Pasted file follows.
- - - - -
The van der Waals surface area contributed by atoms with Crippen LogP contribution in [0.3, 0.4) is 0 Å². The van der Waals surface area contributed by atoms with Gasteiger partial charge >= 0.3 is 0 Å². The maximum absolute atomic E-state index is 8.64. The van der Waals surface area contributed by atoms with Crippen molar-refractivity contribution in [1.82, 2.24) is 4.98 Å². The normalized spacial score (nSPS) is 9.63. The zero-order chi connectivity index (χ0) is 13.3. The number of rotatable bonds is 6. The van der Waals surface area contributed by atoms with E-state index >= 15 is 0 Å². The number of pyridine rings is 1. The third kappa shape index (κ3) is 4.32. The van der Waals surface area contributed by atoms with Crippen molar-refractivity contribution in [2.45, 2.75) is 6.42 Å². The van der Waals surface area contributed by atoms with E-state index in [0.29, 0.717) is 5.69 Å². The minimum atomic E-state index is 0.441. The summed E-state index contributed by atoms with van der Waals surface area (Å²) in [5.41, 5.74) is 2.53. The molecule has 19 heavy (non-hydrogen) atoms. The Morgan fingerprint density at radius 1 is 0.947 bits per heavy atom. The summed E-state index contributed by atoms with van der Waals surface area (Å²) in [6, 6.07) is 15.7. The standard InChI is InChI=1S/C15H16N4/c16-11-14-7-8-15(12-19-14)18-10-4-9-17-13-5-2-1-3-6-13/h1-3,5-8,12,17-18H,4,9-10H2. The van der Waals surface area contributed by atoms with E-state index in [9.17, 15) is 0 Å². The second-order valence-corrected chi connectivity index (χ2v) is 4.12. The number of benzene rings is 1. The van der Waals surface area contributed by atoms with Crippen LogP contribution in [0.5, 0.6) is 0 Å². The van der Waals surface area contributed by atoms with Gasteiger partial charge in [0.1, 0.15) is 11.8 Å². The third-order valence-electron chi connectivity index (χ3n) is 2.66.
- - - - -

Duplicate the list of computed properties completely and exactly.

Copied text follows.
The van der Waals surface area contributed by atoms with Crippen LogP contribution in [0.3, 0.4) is 0 Å². The van der Waals surface area contributed by atoms with Gasteiger partial charge >= 0.3 is 0 Å². The maximum absolute atomic E-state index is 8.64. The van der Waals surface area contributed by atoms with Crippen molar-refractivity contribution in [1.82, 2.24) is 4.98 Å². The normalized spacial score (nSPS) is 9.63. The zero-order chi connectivity index (χ0) is 13.3. The number of rotatable bonds is 6. The van der Waals surface area contributed by atoms with E-state index >= 15 is 0 Å². The number of pyridine rings is 1. The third kappa shape index (κ3) is 4.32. The van der Waals surface area contributed by atoms with Crippen molar-refractivity contribution in [2.45, 2.75) is 6.42 Å². The van der Waals surface area contributed by atoms with E-state index in [0.29, 0.717) is 5.69 Å². The minimum atomic E-state index is 0.441. The summed E-state index contributed by atoms with van der Waals surface area (Å²) in [5.41, 5.74) is 2.53. The molecule has 19 heavy (non-hydrogen) atoms. The Morgan fingerprint density at radius 1 is 0.947 bits per heavy atom. The summed E-state index contributed by atoms with van der Waals surface area (Å²) in [6, 6.07) is 15.7. The standard InChI is InChI=1S/C15H16N4/c16-11-14-7-8-15(12-19-14)18-10-4-9-17-13-5-2-1-3-6-13/h1-3,5-8,12,17-18H,4,9-10H2. The van der Waals surface area contributed by atoms with E-state index in [9.17, 15) is 0 Å². The second-order valence-corrected chi connectivity index (χ2v) is 4.12. The number of benzene rings is 1. The van der Waals surface area contributed by atoms with Crippen LogP contribution in [0.5, 0.6) is 0 Å². The van der Waals surface area contributed by atoms with Gasteiger partial charge in [0.1, 0.15) is 11.8 Å². The third-order valence-electron chi connectivity index (χ3n) is 2.66.